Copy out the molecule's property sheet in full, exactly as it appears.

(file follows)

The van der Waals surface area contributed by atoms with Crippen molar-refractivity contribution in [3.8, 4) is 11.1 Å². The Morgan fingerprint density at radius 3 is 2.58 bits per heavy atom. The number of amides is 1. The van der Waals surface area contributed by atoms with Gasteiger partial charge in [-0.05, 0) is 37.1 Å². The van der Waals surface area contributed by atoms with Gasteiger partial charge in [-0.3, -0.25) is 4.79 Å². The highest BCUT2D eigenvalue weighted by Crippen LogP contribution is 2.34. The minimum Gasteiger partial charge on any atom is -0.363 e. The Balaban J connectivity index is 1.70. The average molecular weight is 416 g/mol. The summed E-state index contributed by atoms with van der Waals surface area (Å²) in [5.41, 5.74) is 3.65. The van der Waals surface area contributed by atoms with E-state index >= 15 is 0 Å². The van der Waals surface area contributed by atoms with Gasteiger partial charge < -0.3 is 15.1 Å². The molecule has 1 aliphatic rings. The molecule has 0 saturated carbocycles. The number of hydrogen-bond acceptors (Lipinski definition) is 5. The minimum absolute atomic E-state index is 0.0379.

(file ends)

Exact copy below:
The van der Waals surface area contributed by atoms with Crippen molar-refractivity contribution in [3.8, 4) is 11.1 Å². The Morgan fingerprint density at radius 3 is 2.58 bits per heavy atom. The number of amides is 1. The van der Waals surface area contributed by atoms with Gasteiger partial charge in [-0.05, 0) is 37.1 Å². The van der Waals surface area contributed by atoms with Gasteiger partial charge in [-0.3, -0.25) is 4.79 Å². The highest BCUT2D eigenvalue weighted by Crippen LogP contribution is 2.34. The minimum Gasteiger partial charge on any atom is -0.363 e. The Balaban J connectivity index is 1.70. The average molecular weight is 416 g/mol. The summed E-state index contributed by atoms with van der Waals surface area (Å²) in [5.41, 5.74) is 3.65. The van der Waals surface area contributed by atoms with E-state index >= 15 is 0 Å². The van der Waals surface area contributed by atoms with Gasteiger partial charge < -0.3 is 15.1 Å². The molecule has 1 aliphatic rings. The molecule has 0 saturated carbocycles. The number of hydrogen-bond acceptors (Lipinski definition) is 5. The minimum absolute atomic E-state index is 0.0379.